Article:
Healing stories are more than a wishful rearrangement of plot lines and landscapes; they intersect with the vast inner world of each partner. Narrative Therapy achieves more than a superficial adjustment of what we say about our sex lives. The inner world that holds generational stories and our emotional histories gives rise to our fundamental sexual identity, that is, how we view ourselves in sexual relationships.

There is an old adage—“as above so below”—that speaks to the systemic shifts that happen in therapy. The collaborative stories that arise in sex therapy must resonate at both the external and internal levels. Therapy is more than a negotiation or a place for a therapist to act as a referee. Rather than a negotiation for concessions—you scratch my back, and I’ll scratch yours—collaborators agree to explore new vistas together. It takes courage, and it can be exciting.

In order to accomplish good collaboration I help partners learn how to be fully present with each other and how to listen carefully. I teach a simple way of taking turns, listening and telling small stories. The listener can clarify by asking questions; even though he or she may not agree or feel defensive, the listener stays the course and attempts to see the world from his or her partner’s perspective. This is where the healing change really begins. These explorations may begin with the external world but they also link into the internal world of the psyche. Sometimes partners need to explore emotions that are too difficult to put into words. Here, too, through resonance with a partner’s felt experience one can see a glimmer of a new story. The amazing development is that through listening, two individual true stories lead couples to co-create a new shared story.

The stalemate between the sexual problem and the desire for happiness that brought a couple to therapy is transformed into the love, closeness, and meaning they both desired. Not always, of course. There are no guarantees, but this process works for many people. It may not have the result someone had wished for but we do not know if the outcome is the end of one story or the beginning of a new story. Inherent in Narrative Therapy is the search for meaning, which requires a willingness to let go of old stories that perpetuated suffering. As Victor Frankl observed, “Suffering ceases to be suffering in some way at the moment it finds a meaning.”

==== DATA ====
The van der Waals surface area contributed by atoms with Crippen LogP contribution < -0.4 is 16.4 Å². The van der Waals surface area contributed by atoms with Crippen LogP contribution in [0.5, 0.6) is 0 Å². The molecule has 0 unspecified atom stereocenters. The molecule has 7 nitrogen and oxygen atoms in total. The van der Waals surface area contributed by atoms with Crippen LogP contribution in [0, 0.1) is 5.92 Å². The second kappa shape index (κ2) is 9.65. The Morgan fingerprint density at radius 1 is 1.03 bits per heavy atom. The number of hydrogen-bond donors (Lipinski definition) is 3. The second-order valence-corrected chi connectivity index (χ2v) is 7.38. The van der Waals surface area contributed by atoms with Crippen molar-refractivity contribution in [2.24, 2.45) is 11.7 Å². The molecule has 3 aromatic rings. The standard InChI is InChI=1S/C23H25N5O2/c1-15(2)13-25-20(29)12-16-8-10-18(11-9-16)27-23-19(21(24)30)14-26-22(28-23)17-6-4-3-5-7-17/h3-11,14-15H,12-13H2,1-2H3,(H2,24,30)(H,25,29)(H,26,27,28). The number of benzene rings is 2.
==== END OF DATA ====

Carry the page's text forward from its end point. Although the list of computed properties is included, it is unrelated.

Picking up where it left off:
2 Responses

  1. Megan Adler says:

    It’s interesting that you mentioned that going to sex therapy is a way to learn how to collaborate with your partner and negotiate. Lately, my husband and I have been having problems in our sex life and I was thinking about going to sex therapy to see if that can help us get through this rough patch. I think that we have to learn how to listen to each other and learn how to take turns so that we both can be satisfied.

  2. Jason Hood says:

    Yes, you are absolutely right Doreen. If couples are facing intimacy issue then they should consult to a counselor or therapist. As I am a counseler and solved so many issues couples are facing. The most common issue is intimacy. So yes counseling is the best option.